It’s summer and it’s hot. (At least that’s what I hear about other parts of the country. It’s a cool 70ish by the time I get home from work, so our apartment is usually nice.) Why, oh why would I post a recipe that tells you to preheat your oven to 450 degrees? Because it’s so hot out that it’s probably already 350 degrees in there. Just kidding! Because this is a great recipe that allows you to take advantage of the fresh figs that are in season. And it’s a light dish that’s perfectly suited for warm weather. If you really don’t want to be fiddling with the oven at such a high temp, use a whole pita or large tortilla and bake for 5-10 minutes, based on how crispy you want your pizza. Most of the ingredients are staples, so the only things you may have to buy are an onion, figs, pizza dough, and ricotta. If you don’t have arugula, substitute fresh baby spinach. If you don’t have ricotta, maybe you’d like to substitute mozzarella. Or make it even lighter by just sprinkling some goat cheese over the top. Play around!
caramelized onion and fig pizzas
makes 2 small pizzas
- olive oil
- 1 yellow onion
- 8 oz whole wheat pizza dough (Half a package of the kind from Trader Joe’s)
- 3 figs, sliced
- 1/4 cup fat-free ricotta cheese
- 1 tablespoon balsamic vinegar
- 1 cup arugula
- 1/2 teaspoon thyme
- salt and pepper
Preheat the oven to 450 degrees.
Spray a large pan with olive oil. Turn heat to low and add onions. Stir frequently for about 20 minutes. The onions should first soften, then begin to turn brown as they become softer. If they start to get brown and crisp around the edges, reduce the heat. You can also spray them with a little more olive oil. This can take some time and patience, but the end product is well worth it! Obviously (and unfortunately) I haven’t perfected this (look at the sad onions in my photos).
Sprinkle some cornmeal on a baking sheet. Divide your dough into two portions, and using your hands, stretch and work the dough into a circle about 5 – 6 inches in diameter. Place it on the baking sheet. Evenly divide the ricotta amongst the two pieces of dough and spread, leaving a thin border for the crust. Lightly sprinkle with salt and pepper. Top with the caramelized onions. Bake for 15 minutes.
In the meantime, prepare the arugula by tossing with balsamic vinegar and lightly sprinkling with salt and pepper.
When the pizzas are done baking, top with the arugula. Layer the figs on, sprinkle with thyme, then pop back into the oven just for a minute or two to warm the figs.
Looking for something to do with your leftover pizza dough? How about mushroom and goat cheese bechamel pizzas?
One of my problems with some food magazines is that the recipes are too difficult. Time consuming, and utlizing expensive ingredients, often I find myself sadly drooling over the photos because that’s about as close as I’m going to get to eating what’s pictured.
Below is, finally, an exception to that scenario. This pizza uses basic ingredients and is fairly quick. Double the béchamel sauce, if you’d like, and save some of it as a quick sauce to toss with any combination of pasta and vegetables for tomorrow night’s dinner.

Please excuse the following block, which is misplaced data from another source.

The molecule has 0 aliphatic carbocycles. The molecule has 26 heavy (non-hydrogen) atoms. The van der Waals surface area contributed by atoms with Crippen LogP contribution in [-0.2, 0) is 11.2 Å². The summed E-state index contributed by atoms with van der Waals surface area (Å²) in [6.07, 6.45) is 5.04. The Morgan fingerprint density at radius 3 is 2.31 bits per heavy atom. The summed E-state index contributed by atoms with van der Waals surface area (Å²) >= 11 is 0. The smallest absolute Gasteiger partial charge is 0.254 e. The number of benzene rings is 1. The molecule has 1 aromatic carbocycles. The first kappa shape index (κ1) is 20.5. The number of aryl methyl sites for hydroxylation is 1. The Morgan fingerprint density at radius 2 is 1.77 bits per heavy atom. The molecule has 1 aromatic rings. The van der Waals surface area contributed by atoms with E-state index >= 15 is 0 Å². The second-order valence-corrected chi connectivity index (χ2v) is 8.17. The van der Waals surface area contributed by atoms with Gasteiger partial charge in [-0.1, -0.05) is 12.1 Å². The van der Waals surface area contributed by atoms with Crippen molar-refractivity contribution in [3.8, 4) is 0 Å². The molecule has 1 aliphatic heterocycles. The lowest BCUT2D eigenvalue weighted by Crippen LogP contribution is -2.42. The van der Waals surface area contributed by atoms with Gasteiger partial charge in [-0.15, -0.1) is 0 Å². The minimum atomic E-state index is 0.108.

mushroom and goat cheese béchamel pizzas
- 2 tablespoons unsalted butter
- 3 tablespoons all-purpose flour, plus more for dusting
- 1 1/2 cups milk
- 2 oz fresh goat cheese, thickly sliced
- Salt and black pepper
- 1 lb pizza dough
- 2 tablespoons extra-virgin olive oil, plus more for brushing
- 1 garlic clove, smashed
- 1 lb assorted fresh mushrooms such as porcini, white button, or cremini, thinly sliced [I just use white button]
- 1 teaspoon thyme
Preheat oven to 500 degrees. Oil a large baking sheet. In a medium saucepan over moderate heat, melt the butter. Stir in 3 tablespoons of flour until it forms a thick paste. Gradually whisk in the milk until smooth. Bring the sauce to a simmer over moderately high heat, whisking constantly until thick, about 4 minutes. Reduce the heat to low and cook, whisking often, until there is no floury taste, about 10 minutes. Be careful not to burn the sauce. Remove from heat and stir in the goat cheese until melted. Season with a pinch of nutmeg, salt, and pepper.
Cut the pizza dough into 4 pieces. Lightly flour a clean working surface and roll each dough into a circle, about 6 inches in diameter. Dust the dough with flour and let sit for 15 minutes until slightly puffed.
In a large skillet, heat 2 tablespoons of olive oil. Add the garlic and cook over moderate heat until golden, 2 minutes. Add the mushrooms, cover, and cook, stirring occasionally until tender and browned, about 15 minutes. discard the garlic. Season the mushrooms with salt and pepper. Crush the dried thyme leaves between your fingers to release their oils and stir into the mushrooms.
Stretch the doughs out until they’re 9 inches in diameter and place them on a baking sheet. Brush the edges with olive oil and spread béchamel sauce in the center. Scatter mushrooms on top.
Bake for 5 minutes until the edges are crisp and the sauce is bubbling. Cut into wedges and serve!
to anyone. You don't have to know a lot about cooking or be a foodie to prepare and enjoy nutritious homecooked meals! Read more...